A bridge landing at the corner of Fairoaks Avenue and Courtney Road is full of challenges, because currently traffic converges from two directions (three when you include the driveway at the corner).
There is a steep grade on Courtney starting at that corner that doesn't level off until Maloy Lane. Although it seems that a sidewalk and a two-way cycle track would be added to Courtney if a bridge were built, it would take a great deal of engineering ingenuity to create a safe convergence of cars, bikes and pedestrians if a bridge were added to this site. Beyond this complex intersection and the immediate steep grade, the rest of Courtney does have a comfortable incline to River Road, and then a slight decline to get to the Trolley Trail, which would take a traveler to the Park Avenue MAX Station or towards Sellwood and the esplanade.
In the abstract, the bridge seems like a good idea. But in reality, it would have very negative impacts on the families living at the corner, and on a quiet, narrow stretch of Courtney, where the houses are not set back far from the road. A 74-foot tall bridge would be a huge, imposing piece of infrastructure spanning and degrading the only river park in Oak Grove, Rivervilla Park. To promote this bridge requires looking away from the heartbreak neighboring residents and those who cherish Rivervilla Park would feel. It would be better to reopen the conversation and widen the research to find a better alignment or a different way to get across the river. Saving time getting to one side of the river or the other shouldn't require sacrificing the livability of a neighborhood or the river views and restorative qualities of a nature park. Diminishing parks and the river experience in the name of sustainability would be a sorrowful turn of events.
I am writing to express my opposition to the proposed bridge between Oak Grove and Lake Oswego. I have seen no cost/benefit analysis of this project that persuades me it is a worthwhile expenditure of our tax dollars.
What is in Oak Grove that requires this bridge for residents on the west side of the river to get here? What is in Lake Oswego that requires this bridge for residents on the east side of the river to go there? There are already three bridges across the river within five miles of where I live in Oak Grove. Why another bridge? Why this bridge, here?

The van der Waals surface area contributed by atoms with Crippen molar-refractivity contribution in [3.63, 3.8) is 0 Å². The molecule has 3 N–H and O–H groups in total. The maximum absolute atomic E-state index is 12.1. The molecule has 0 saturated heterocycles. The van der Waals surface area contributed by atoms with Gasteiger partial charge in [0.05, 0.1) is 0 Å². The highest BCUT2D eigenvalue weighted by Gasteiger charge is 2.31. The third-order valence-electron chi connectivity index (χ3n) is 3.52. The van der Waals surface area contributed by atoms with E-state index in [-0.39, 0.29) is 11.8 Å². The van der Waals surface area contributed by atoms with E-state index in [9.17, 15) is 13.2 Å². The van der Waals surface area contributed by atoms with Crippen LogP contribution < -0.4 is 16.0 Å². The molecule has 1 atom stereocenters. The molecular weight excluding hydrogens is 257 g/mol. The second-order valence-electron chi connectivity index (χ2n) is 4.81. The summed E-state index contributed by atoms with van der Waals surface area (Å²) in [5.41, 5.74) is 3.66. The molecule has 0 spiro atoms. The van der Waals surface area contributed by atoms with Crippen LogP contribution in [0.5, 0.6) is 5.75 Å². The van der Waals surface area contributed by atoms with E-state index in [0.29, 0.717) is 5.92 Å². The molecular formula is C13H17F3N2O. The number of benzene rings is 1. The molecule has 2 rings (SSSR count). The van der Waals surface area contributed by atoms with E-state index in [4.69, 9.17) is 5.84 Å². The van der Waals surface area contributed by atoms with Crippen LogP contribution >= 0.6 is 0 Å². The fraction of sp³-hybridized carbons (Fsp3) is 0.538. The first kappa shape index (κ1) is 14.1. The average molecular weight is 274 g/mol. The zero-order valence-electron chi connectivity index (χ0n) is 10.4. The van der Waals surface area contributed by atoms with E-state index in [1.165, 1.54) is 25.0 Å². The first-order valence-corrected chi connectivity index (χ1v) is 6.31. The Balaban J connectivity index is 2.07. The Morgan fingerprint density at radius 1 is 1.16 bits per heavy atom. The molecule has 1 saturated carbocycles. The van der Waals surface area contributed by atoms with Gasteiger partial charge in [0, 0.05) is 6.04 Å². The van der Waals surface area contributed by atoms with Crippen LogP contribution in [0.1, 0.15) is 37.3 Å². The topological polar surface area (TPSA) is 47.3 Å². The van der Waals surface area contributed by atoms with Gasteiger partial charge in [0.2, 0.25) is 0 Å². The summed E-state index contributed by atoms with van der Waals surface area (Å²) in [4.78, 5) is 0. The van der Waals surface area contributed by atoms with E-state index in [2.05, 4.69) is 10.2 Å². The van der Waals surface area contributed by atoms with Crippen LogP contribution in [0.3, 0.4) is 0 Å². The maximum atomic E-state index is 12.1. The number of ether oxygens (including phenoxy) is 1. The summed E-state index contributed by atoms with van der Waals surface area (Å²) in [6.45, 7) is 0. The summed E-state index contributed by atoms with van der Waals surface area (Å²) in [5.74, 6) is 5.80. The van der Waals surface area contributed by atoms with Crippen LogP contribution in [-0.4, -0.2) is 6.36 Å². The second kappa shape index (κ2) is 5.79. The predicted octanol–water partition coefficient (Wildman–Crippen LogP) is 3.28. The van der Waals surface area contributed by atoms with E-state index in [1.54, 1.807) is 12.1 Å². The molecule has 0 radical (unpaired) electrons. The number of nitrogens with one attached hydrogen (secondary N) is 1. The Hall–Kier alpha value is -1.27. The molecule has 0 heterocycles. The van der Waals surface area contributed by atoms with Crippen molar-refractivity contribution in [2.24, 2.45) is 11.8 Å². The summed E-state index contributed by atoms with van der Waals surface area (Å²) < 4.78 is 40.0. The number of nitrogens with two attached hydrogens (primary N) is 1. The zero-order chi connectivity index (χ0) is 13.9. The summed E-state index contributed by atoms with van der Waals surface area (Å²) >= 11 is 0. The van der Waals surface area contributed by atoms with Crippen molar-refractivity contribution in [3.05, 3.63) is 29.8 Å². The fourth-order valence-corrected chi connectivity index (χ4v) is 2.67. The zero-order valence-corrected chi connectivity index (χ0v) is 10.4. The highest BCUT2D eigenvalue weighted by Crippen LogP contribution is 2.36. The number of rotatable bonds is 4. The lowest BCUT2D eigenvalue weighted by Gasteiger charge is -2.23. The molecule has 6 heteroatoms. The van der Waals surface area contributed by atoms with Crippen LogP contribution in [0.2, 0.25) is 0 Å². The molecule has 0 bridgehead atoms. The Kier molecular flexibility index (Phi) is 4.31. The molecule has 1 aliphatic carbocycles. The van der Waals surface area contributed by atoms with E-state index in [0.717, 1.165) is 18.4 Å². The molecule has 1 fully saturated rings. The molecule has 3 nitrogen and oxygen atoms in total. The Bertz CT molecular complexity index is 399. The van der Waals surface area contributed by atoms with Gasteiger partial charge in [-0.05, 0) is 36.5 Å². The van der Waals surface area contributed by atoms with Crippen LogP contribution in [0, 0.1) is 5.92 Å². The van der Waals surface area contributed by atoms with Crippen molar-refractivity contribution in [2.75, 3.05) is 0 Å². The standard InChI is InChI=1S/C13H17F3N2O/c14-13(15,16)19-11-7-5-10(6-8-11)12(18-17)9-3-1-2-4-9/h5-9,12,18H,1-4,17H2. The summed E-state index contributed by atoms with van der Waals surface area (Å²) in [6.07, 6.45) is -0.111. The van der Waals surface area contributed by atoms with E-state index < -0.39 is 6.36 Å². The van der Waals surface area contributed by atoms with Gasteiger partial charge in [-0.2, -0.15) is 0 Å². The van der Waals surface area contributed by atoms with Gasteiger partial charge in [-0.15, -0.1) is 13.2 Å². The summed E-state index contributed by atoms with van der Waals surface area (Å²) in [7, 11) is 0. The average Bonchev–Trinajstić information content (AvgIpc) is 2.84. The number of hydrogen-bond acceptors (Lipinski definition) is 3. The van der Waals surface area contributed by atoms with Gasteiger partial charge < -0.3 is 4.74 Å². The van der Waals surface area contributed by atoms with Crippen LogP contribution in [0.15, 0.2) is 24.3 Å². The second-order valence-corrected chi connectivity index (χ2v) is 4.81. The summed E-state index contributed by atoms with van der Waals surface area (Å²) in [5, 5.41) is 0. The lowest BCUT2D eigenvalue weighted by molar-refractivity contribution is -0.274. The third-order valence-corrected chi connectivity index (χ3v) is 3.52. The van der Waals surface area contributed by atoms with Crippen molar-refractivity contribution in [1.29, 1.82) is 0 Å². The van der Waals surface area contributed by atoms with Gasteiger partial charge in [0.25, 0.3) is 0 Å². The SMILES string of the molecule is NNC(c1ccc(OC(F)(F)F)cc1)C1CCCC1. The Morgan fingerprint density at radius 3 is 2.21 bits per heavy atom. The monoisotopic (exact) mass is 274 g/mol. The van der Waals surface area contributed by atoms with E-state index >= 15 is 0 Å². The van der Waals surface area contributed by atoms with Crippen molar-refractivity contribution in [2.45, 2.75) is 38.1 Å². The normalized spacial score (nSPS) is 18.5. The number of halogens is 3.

I can see why cyclists might want a shorter crossing than going through Sellwood or Oregon City. But a less environmentally and socially destructive answer to their problem would be an electric ferry, powered by the current of the Willamette River charging its batteries. Landings on each side of the river would not require millions of dollars to build, would not replace the beautiful trees of our parks and neighborhoods with bridge footings, and would not bring off-ramps into our beautiful wooded neighborhoods.
If there is a legitimate transportation problem — and I am not persuaded that there is — an electric ferry would be a less costly, less disruptive solution. But first, what is the multi-million dollar problem that needs to be solved?
J. Wesley Brown
Time for a thriving McLoughlin
Is there something wrong with Southeast McLoughlin Boulevard between the city limits of Milwaukie and the city limits of Gladstone?
We have encouraged other businesses to establish themselves on McLoughlin Boulevard, but no takers. When Clackamas Town Center was built, many businesses from McLoughlin moved out to the Town Center area. In their place, we received multitudes of used car lots. We want a thriving, exciting McLoughlin Boulevard with a variety of businesses instead of used car lots. And we don't like having to travel out of the area all the time to shop. There are plenty of shoppers in the Oak Grove/Jennings Lodge (Oak Lodge) area. And we would like more eating establishments instead of fast-food places.
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